Posts Tagged ‘Ordnance Survey’

Article: Google maps give direction

Tuesday, July 3rd, 2007

I wrote this article after attending a conference on geographical information systems. It was also blogged about on the Guardian’s Free our Data campaign site.

Councils bypass Ordnance Survey for Google Maps
The Guardian, Thursday May 31, 2007
Local authorities are increasingly using the free application from the search giant on their websites

Navigating your way around a local authority’s websites can be a painful experience, especially if it involves maps. Perhaps, for example, you are looking for a school on an online map that is generated by survey data from Ordnance Survey. This can be particularly frustrating, with data fields going missing as you zoom in, maps updating slowly and overly complicated interfaces.

If that’s your impression, it’s backed up by a survey carried out for the Society of Information Technology Management. The society tested local authority websites against four key indicators: only 56% of councils had clickable maps; just 35% offered a way to find schools on a map. And only 13% offered a help facility.

But while maps and geographical information are vital to local authorities and their websites, the prices and licensing policies of Ordnance Survey, the government’s mapping agency, mean that some councils have decided to bypass OS and use free maps from Google to create mashups of information for their websites.

Traditional geographical information systems provide “complex data, complex systems”, said Dane Wright, IT service manager at Brent council in north London, at the annual conference of GIS in the Public Sector earlier this month. Google Maps, by contrast, provides “complex data, simple systems”.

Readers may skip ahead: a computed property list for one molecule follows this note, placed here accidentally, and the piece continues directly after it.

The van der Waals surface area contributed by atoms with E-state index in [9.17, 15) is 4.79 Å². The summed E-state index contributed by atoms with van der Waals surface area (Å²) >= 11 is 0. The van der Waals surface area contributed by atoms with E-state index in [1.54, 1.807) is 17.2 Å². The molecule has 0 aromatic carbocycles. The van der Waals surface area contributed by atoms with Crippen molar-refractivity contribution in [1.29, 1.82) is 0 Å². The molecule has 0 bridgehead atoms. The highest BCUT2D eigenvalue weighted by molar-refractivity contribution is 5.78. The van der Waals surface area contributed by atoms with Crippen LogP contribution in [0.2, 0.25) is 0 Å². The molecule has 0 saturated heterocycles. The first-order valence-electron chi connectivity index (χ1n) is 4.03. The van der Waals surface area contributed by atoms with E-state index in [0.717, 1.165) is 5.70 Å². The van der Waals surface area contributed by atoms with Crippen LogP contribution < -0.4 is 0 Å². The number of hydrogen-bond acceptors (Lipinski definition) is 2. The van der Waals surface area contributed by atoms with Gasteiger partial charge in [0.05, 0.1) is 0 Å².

Primary interface

Wright told the conference: “What we are doing is moving to Google Maps as the primary interface for casual use by public users. This will leave the GIS system for more specialist users. The reason for doing this is to provide a better user experience – familiar interface, easy to use, integrated aerial imagery, attractive, no need for training or large manuals.”

Ordnance Survey fees – no thanks!

Wednesday, November 1st, 2006

I’m not sure I’m convinced by the Taxpayers’ Alliance defence of Ordnance Survey and its funding structure (“Well-charted territory – “free” means we pay…”, October 31), especially when one applies a little free-market economics to the claims being bandied about by OS supremo Vanessa Lawrence.

First and foremost, Ordnance Survey is a monopoly, so claims about profitability, product quality, dividends and running costs are moot – we have nothing to compare them against. Would it be just as good value if the OS cost £200 million to run and paid a 8% dividend? Economic theory gives us a good idea of what actually to expect – price maximisation, inefficency and stagnation. It’s easy to turn a profit when you got your capital assets for free and can charge whatever you feel like.

Is it a world-class service? Maybe today, but what about the mapping services of tomorrow? Innovation and investment in mapping is stifled because the private sector (the main driver of innovation) can’t compete. TPA claim that public and private organisations are “happy to pay”, but what of the budding businesses and good ideas that never even got off the ground because they couldn’t afford the fees? There’s a thriving, tax-paying mapping industry built on the back of the geospatial data provided for free by the US Government. The mapping industry in Europe is comparatively moribund.

Also, don’t forget the primary customers of the OS – other government departments. So a big chunk of OS income is just taxpayers’ cash doing the merry-go-round. This is a business operating in a fantasy marketplace, not the grown-up world of profit and loss.

Would privatisation help? I’d be very happy to hear the complacent Ms Lawrence sing for her supper a little more vigorously, but not if it means valuable assets currently owned by the taxpayer – the grid reference system, for example – flogged off on the cheap so that somebody can carve out a private monopoly instead. Better for those assets to be made available as cheaply and widely as possible – we’ll all benefit from the results.